Cunha ends his book with the severed head of the Counsellor phrenologically analysed. ‘Let science here have the last word. Standing out in bold relief from all the significant circumvolutions were the essential outlines of crime and madness.’ His tone – could this be sarcasm? – is hard to gauge. By the end of The War of the End of the World, on the other hand, Vargas Llosa’s Cunha figure (usually ‘the nearsighted journalist’) is obsessively recounting official verdicts on the affair in a tone of cool outrage. Characteristics are redistributed – that is, ‘distorted’. Much of Cunha’s science is passed, not to the Cunha figure, but rather to an invented character, a revolutionary Scots phrenologist with the alias Galileo Gall who battily sees the apocalyptic jagunços as unconsciously fumbling towards the principles of socialism and sets off into the scrublands to help the struggle. The Cunha figure can thus stand more forcefully as ‘the writer’. The bewildered experience of Gall, an intriguing if somewhat schematically conceived innocent who is inadvertently involved in a (to him ludicrous and anachronistic) vendetta, becomes an empirical testing-ground for the European materialist framework for rebellion against the injustice of the world – which, it is suggested here, may be more of an illusion (a ‘fairy-tale’) than the Christian one. As a journalist, too, the Cunha figure moves between two probably invented rival employers: the ex-governor, the Baron de Canabrava, and his successful replacement, the ruthless young Republican Epaminondas Gonçalves.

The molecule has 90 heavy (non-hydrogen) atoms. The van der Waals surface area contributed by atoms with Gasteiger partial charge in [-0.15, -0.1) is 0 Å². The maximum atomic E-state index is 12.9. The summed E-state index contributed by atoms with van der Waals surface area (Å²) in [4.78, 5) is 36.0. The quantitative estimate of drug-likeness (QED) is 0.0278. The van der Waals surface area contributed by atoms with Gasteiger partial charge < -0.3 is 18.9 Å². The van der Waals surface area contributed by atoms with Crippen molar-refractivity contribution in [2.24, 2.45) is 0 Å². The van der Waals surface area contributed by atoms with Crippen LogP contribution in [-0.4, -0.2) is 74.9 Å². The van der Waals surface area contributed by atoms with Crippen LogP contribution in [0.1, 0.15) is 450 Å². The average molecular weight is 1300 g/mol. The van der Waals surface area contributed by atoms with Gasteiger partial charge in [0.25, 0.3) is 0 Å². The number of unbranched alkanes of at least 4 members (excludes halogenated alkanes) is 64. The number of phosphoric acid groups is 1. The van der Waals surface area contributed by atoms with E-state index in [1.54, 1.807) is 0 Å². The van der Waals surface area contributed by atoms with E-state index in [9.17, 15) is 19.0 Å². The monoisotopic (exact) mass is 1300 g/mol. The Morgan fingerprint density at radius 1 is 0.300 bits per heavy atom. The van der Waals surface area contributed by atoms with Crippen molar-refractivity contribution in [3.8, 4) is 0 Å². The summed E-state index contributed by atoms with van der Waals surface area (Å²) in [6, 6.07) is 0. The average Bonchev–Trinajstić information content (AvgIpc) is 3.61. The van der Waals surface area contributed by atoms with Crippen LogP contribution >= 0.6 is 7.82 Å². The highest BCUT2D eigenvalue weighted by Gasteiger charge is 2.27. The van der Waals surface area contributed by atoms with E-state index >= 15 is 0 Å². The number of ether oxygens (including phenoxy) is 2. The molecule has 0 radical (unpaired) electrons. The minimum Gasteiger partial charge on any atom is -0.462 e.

This fictional world, in other words, is Vargas Llosa’s, the plot a cunning embroidery on Cunha’s original fabric. He imposes his own wonderfully insidious timings, so that we shift forward and back in time and space with startling equanimity, recognise unforeseen intersections in the characters’ lives, have curious instincts constantly aroused, and pick up the book’s momentum as it gathers itself for the end of its world. Vargas Llosa packs the book with violence, too: sexual violence, of course, but, most of all, the sights, sounds, smells and sensations of battle and death. The novel’s great attraction lies in its combination of the oppressive physical immediacy with which it contemplates the horrific particulars of countless struggles for life in the Sertao and the subtlety with which its scheme makes these remote things matter. Like the best 19th-century novels, it satisfies both our sceptical and our credulous impulses, our preference for true history and our desire for good stories; and almost satisfies our greatest wish in this area – that true history and good story should be one and the same. We might be surprised, then, by Vargas Llosa’s daring distortions in the treatment of his Cunha figure, a grotesquely driven romantic artist, racked by chronic sneezing fits, dangerously myopic, an unhappily unloved frequenter of brothels, physically ridiculous: the novel systematically turns the real writer’s imaginative captivation by the people of Canudos into a complete realised fantasy of involvement with the rebels, signalled as a rhetorical departure by its location ‘in that dreaming that is and is not, a dozing that blurs the borderline between waking and sleeping’. In this later hallucinatory strand of the book the Cunha figure is detached from the Army and swept into the other world, experiences a succession of intensities which one might think ‘realities’: humiliation, blindness (his glasses broken), terror, pain, hunger, thirst, wonder, comradeship, the tenderness of requited love. He enters a melodramatic phase (‘What can the Dwarf look like? Can she be his mother?’) which corresponds to Camacho’s disintegrating soap operas in Aunt Julia – a phase on the borderline whose status as experience is radically uncertain. What is certain, however, is that Vargas Llosa’s complex equivocation between the fictitious and the real only increases the hallucinatory vividness of reading The War of the End of the World; it is a paradox of literary experience, and of dreams, that things intensely represented seem to be there in a way they’re not when we actually see them (which is a different, doubtless a truer way). In this respect The War of the End of the World is a perfect nightmare for us as readers, while the war of the end of the world is an appalling reality for the reporters who have come with Colonel Moreira Cesar, ‘Throat-Slitter’, on the third army expedition, wishing to see things with their own eyes. ‘They have not yet recovered from the sight of those throats being slit just a few steps away from them: the meaning of certain words – war, cruelty, suffering, fate – has left the abstract domain in which it dwelt and taken on a measurable, tangible, carnal materiality that has left them speechless.’